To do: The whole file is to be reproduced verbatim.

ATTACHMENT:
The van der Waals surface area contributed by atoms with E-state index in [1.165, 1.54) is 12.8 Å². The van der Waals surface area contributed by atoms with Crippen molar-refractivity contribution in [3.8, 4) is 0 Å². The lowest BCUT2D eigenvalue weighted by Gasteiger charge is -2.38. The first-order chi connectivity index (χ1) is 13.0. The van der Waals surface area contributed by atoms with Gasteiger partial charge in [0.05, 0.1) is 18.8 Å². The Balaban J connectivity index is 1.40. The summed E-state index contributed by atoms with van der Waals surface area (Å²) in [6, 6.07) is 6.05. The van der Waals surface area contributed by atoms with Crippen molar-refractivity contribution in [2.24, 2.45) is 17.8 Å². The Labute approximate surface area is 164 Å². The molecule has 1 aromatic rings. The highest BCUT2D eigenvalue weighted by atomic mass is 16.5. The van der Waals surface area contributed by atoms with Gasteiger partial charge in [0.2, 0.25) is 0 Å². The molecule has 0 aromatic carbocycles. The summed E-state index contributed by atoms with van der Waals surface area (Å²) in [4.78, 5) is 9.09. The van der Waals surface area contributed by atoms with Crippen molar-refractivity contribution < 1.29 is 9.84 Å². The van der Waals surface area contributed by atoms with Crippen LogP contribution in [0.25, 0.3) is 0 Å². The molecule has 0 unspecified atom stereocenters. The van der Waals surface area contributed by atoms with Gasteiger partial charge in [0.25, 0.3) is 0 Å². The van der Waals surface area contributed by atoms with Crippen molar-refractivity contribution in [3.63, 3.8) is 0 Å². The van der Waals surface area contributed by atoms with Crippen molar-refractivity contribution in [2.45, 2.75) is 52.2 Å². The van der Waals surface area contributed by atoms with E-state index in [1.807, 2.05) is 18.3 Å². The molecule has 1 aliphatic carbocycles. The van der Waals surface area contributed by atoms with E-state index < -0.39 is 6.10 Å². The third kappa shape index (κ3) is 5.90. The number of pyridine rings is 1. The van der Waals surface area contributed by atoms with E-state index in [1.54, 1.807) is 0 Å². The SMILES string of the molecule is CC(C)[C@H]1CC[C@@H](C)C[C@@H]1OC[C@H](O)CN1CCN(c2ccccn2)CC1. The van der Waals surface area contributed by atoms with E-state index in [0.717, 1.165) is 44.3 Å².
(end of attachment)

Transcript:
The van der Waals surface area contributed by atoms with E-state index in [1.165, 1.54) is 12.8 Å². The van der Waals surface area contributed by atoms with Crippen molar-refractivity contribution in [3.8, 4) is 0 Å². The lowest BCUT2D eigenvalue weighted by Gasteiger charge is -2.38. The first-order chi connectivity index (χ1) is 13.0. The van der Waals surface area contributed by atoms with Gasteiger partial charge in [0.05, 0.1) is 18.8 Å². The Balaban J connectivity index is 1.40. The summed E-state index contributed by atoms with van der Waals surface area (Å²) in [6, 6.07) is 6.05. The van der Waals surface area contributed by atoms with Crippen molar-refractivity contribution in [2.24, 2.45) is 17.8 Å². The Labute approximate surface area is 164 Å². The molecule has 1 aromatic rings. The highest BCUT2D eigenvalue weighted by atomic mass is 16.5. The van der Waals surface area contributed by atoms with Gasteiger partial charge in [0.2, 0.25) is 0 Å². The molecule has 0 aromatic carbocycles. The summed E-state index contributed by atoms with van der Waals surface area (Å²) in [4.78, 5) is 9.09. The van der Waals surface area contributed by atoms with Crippen molar-refractivity contribution < 1.29 is 9.84 Å². The van der Waals surface area contributed by atoms with Crippen LogP contribution in [0.25, 0.3) is 0 Å². The molecule has 0 unspecified atom stereocenters. The van der Waals surface area contributed by atoms with Gasteiger partial charge in [0.25, 0.3) is 0 Å². The van der Waals surface area contributed by atoms with Crippen molar-refractivity contribution in [3.63, 3.8) is 0 Å². The van der Waals surface area contributed by atoms with Crippen molar-refractivity contribution in [2.45, 2.75) is 52.2 Å². The van der Waals surface area contributed by atoms with E-state index in [1.807, 2.05) is 18.3 Å². The molecule has 1 aliphatic carbocycles. The van der Waals surface area contributed by atoms with E-state index < -0.39 is 6.10 Å². The third kappa shape index (κ3) is 5.90. The number of pyridine rings is 1. The van der Waals surface area contributed by atoms with E-state index in [1.54, 1.807) is 0 Å². The SMILES string of the molecule is CC(C)[C@H]1CC[C@@H](C)C[C@@H]1OC[C@H](O)CN1CCN(c2ccccn2)CC1. The van der Waals surface area contributed by atoms with E-state index in [0.717, 1.165) is 44.3 Å².